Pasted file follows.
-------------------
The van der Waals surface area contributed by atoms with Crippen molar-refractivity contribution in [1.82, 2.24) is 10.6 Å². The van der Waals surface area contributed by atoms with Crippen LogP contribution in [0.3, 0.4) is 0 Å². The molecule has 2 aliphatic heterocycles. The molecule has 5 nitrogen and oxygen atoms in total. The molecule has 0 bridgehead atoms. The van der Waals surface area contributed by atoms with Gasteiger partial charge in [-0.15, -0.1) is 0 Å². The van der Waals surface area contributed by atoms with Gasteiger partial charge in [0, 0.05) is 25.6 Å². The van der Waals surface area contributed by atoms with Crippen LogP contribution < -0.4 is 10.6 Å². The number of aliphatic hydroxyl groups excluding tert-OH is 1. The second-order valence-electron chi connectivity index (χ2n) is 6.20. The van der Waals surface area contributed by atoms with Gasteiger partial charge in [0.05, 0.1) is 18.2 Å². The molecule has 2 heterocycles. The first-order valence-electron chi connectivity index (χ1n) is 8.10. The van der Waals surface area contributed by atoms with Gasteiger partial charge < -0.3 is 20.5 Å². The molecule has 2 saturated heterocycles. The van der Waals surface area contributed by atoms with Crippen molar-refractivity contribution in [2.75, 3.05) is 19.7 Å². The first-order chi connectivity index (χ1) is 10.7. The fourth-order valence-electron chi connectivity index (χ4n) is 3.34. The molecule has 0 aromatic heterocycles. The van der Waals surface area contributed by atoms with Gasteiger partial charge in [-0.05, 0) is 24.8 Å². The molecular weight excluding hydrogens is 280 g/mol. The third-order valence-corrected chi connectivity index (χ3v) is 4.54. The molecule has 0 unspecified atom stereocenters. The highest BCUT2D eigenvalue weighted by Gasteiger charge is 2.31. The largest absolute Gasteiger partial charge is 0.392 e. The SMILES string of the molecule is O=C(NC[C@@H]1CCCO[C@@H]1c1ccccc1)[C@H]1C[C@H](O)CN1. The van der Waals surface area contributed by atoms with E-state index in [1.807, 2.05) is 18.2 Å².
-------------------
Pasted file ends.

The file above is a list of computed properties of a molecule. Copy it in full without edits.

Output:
The van der Waals surface area contributed by atoms with Crippen molar-refractivity contribution in [1.82, 2.24) is 10.6 Å². The van der Waals surface area contributed by atoms with Crippen LogP contribution in [0.3, 0.4) is 0 Å². The molecule has 2 aliphatic heterocycles. The molecule has 5 nitrogen and oxygen atoms in total. The molecule has 0 bridgehead atoms. The van der Waals surface area contributed by atoms with Gasteiger partial charge in [-0.15, -0.1) is 0 Å². The van der Waals surface area contributed by atoms with Gasteiger partial charge in [0, 0.05) is 25.6 Å². The van der Waals surface area contributed by atoms with Crippen LogP contribution < -0.4 is 10.6 Å². The number of aliphatic hydroxyl groups excluding tert-OH is 1. The second-order valence-electron chi connectivity index (χ2n) is 6.20. The van der Waals surface area contributed by atoms with Gasteiger partial charge in [0.05, 0.1) is 18.2 Å². The molecule has 2 heterocycles. The first-order valence-electron chi connectivity index (χ1n) is 8.10. The van der Waals surface area contributed by atoms with Gasteiger partial charge < -0.3 is 20.5 Å². The molecule has 2 saturated heterocycles. The van der Waals surface area contributed by atoms with Crippen molar-refractivity contribution in [2.75, 3.05) is 19.7 Å². The first-order chi connectivity index (χ1) is 10.7. The fourth-order valence-electron chi connectivity index (χ4n) is 3.34. The molecule has 0 aromatic heterocycles. The van der Waals surface area contributed by atoms with Gasteiger partial charge in [-0.05, 0) is 24.8 Å². The molecular weight excluding hydrogens is 280 g/mol. The third-order valence-corrected chi connectivity index (χ3v) is 4.54. The molecule has 0 unspecified atom stereocenters. The highest BCUT2D eigenvalue weighted by Gasteiger charge is 2.31. The largest absolute Gasteiger partial charge is 0.392 e. The SMILES string of the molecule is O=C(NC[C@@H]1CCCO[C@@H]1c1ccccc1)[C@H]1C[C@H](O)CN1. The van der Waals surface area contributed by atoms with E-state index in [1.807, 2.05) is 18.2 Å².